Thierry Henry has revealed more details about why he quit social media and what he believes online abuse can do to a person.
The Arsenal legend recently caused a frenzy after he deleted his Twitter and Instagram accounts, but not before posting a scathing statement in which he demanded better regulation of social media platforms to eradicate the “sheer volume of racism, bullying and resulting mental torture” that he described as “too toxic to ignore”.
“It’s not a safe place and it’s not a safe environment,” he told CNN Sports of his decision.
“I wanted to take a stand on saying that it is an important tool that unfortunately some people turn into a weapon because they can hide behind a fake account. I’m not saying it’s not good to have social media, I’m just trying to say that it has to be a safe place. Basically, I did what I felt, and I hope it can inspire people to do the same thing if they feel the same way,” he said.
Online racist abuse has been rampant in football and many players have spoken out against the verbal violence they are subjected to via social media, including players such as Wilfried Zaha and Marcus Rashford.
Henry is the latest player to take a stand. The former Barcelona and Arsenal striker took inspiration from other outspoken athletes, such as boxer Muhammed Ali, when he finally broke his silence.
“Muhammad Ali didn’t want to go to war, he didn’t wait to see if everyone was with him, it’s what he felt. Please understand that I’m nowhere near that calibre… but I said to myself ‘Thierry, that’s how you feel, you feel strongly about it.’ That’s what I’m going to do. To show that, obviously, I’m not happy with how things are going on social media,” he said in the CNN interview.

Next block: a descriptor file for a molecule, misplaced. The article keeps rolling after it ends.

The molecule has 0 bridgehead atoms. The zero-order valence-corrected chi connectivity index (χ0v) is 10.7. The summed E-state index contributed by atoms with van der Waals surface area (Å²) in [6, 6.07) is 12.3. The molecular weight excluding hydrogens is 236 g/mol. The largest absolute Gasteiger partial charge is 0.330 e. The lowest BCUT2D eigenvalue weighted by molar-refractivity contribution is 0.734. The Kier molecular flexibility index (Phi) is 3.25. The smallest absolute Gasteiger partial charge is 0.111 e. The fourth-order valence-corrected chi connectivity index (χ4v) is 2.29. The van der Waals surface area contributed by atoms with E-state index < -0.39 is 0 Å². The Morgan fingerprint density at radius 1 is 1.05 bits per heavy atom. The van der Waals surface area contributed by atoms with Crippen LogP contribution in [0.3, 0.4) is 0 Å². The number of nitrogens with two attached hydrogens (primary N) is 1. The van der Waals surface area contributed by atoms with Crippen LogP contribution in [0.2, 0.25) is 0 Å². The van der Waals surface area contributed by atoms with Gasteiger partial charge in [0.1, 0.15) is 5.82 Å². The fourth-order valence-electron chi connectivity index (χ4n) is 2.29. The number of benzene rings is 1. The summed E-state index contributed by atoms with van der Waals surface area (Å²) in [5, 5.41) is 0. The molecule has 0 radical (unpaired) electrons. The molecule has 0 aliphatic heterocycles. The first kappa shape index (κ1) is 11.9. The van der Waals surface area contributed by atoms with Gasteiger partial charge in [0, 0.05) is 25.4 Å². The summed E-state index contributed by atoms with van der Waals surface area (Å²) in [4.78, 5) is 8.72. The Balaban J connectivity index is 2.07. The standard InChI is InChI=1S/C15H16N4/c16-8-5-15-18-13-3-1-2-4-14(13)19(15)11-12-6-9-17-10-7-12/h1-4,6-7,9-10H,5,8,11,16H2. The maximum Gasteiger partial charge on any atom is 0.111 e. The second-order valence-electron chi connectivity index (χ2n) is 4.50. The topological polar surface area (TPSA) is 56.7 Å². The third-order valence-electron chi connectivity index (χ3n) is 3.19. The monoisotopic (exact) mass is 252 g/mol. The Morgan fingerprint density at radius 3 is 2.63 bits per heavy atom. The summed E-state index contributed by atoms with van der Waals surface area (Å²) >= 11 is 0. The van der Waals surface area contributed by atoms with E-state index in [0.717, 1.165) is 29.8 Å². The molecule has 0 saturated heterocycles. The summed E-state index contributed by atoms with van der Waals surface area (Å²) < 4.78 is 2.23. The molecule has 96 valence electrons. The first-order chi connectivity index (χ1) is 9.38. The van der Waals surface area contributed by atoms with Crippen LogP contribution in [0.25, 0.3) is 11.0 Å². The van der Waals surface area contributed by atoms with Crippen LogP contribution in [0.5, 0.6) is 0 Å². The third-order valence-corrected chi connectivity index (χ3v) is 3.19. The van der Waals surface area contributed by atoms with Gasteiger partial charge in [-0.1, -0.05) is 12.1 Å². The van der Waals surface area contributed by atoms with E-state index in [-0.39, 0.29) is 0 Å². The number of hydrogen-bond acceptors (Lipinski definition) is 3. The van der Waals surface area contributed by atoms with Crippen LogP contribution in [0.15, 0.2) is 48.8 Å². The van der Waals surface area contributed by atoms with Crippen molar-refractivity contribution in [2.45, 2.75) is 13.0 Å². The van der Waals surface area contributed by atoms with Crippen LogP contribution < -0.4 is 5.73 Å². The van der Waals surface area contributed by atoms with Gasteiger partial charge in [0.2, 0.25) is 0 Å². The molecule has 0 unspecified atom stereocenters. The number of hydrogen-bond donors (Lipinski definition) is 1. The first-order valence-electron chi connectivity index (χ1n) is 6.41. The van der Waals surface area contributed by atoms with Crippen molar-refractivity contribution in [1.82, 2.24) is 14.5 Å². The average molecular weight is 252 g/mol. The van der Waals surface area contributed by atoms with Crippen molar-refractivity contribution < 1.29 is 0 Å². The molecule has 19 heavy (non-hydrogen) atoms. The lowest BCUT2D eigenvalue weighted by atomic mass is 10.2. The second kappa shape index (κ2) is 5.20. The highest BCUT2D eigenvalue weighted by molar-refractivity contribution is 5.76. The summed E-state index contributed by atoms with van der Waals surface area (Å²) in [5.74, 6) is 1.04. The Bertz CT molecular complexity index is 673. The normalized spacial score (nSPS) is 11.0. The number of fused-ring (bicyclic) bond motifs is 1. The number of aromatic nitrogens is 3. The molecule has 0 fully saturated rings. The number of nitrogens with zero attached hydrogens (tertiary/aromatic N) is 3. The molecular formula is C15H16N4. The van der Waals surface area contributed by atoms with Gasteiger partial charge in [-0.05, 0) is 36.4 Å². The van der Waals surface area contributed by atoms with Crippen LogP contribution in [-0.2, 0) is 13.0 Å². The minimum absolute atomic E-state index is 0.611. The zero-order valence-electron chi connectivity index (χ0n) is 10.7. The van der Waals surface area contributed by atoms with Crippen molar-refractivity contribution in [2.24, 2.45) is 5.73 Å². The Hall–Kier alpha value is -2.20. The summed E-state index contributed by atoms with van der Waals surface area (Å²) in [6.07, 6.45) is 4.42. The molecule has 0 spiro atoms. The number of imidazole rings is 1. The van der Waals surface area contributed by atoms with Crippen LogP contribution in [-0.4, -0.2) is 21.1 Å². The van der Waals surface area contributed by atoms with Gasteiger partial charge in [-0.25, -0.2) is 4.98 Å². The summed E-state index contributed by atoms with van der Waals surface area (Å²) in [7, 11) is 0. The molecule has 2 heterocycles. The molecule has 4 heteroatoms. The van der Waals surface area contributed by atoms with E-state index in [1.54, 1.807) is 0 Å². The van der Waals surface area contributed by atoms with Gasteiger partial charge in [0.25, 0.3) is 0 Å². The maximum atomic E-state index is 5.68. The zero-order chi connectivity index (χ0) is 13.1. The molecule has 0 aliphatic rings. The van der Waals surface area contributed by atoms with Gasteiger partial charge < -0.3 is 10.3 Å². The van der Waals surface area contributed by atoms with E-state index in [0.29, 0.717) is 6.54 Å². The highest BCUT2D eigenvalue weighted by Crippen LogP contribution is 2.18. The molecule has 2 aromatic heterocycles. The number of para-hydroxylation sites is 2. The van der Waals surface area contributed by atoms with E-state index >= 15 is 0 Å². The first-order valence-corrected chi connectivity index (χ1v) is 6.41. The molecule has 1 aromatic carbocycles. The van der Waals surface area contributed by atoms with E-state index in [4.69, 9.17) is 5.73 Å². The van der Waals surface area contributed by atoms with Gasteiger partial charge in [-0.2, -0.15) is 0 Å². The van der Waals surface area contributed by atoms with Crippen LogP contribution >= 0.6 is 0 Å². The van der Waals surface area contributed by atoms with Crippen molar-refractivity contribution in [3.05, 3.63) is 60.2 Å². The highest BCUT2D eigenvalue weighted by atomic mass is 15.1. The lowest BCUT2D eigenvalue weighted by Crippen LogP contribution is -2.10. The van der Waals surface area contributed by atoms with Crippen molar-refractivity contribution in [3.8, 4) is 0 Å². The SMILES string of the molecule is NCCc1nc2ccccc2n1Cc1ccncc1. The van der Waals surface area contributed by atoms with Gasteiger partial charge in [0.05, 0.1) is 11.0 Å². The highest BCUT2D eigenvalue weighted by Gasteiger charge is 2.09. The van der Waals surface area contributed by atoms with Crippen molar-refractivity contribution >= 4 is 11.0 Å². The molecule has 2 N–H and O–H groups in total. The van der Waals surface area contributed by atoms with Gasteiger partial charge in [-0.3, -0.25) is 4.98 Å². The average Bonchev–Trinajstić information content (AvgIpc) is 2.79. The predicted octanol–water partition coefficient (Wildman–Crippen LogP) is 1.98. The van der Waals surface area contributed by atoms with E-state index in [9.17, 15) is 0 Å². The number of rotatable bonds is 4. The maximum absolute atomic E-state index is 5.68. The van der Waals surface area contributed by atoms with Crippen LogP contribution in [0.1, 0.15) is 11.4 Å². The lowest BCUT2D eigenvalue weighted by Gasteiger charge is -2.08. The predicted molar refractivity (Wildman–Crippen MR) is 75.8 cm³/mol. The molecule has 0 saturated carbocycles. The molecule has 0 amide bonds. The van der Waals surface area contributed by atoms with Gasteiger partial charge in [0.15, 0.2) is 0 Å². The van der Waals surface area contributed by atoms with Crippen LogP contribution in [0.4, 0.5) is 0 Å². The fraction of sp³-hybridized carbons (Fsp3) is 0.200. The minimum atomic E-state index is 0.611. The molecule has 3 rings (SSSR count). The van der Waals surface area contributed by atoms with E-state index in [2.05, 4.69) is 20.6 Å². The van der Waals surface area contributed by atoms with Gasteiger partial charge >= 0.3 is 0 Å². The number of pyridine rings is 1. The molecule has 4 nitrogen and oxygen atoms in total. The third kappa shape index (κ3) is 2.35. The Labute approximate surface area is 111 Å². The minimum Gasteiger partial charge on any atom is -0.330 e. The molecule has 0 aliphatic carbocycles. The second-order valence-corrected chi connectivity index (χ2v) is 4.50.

'That's the one that's going to hurt'
Henry, who retired in 2014, added that stadiums are slightly less hostile since the beginning of his career, but raised concerns over the ease of which people can anonymously attack others.
“Things are a tiny bit better in the stadium but now the problem has moved on social media, where people can hide. You can always say: ‘Oh, it’s difficult to trace who it is.’ You close that account; they can open another one. So, you only move the problem. That problem has been going on for a long time and this is not an attack on anyone. It’s about making the place safer,” said Henry.
“When you see a comment on social media, although you had one million that were good, you’re going to concentrate on the bad one because that’s the one that’s going to hurt. Sometimes you try to figure it out. ‘What shall I do?’ ‘Who am I?’ ‘Is what they’re saying, is it right? Is it true?’ ‘Am I like this?’ Just imagine a kid going through those questions that I can hardly sometimes deal with,” he added.
'I've had enough talking'
Though Henry may have re-started the conversation around social media abuse, he wants to see more than just conversation.
“I’ve had enough of talking, I’ve had enough of hearing, I want to see action. I want to see how we can eradicate that and how we can move on from it,” said Henry.
“Talking is obviously not working so much. There is a lot of awareness, a lot of campaigns but it’s still happening so now I want to see the people in charge, the big guns, come out and explain,” he added.
Earlier this month, Crystal Palace player Zaha became the first footballer in the English Premier League to stop taking a knee before games (a gesture introduced last year in support of Black Lives Matter).
“As a society, I feel we should be encouraging better education in schools, and social media companies should be taking stronger action against people abuse others online – not just footballers,” Zaha said at the time.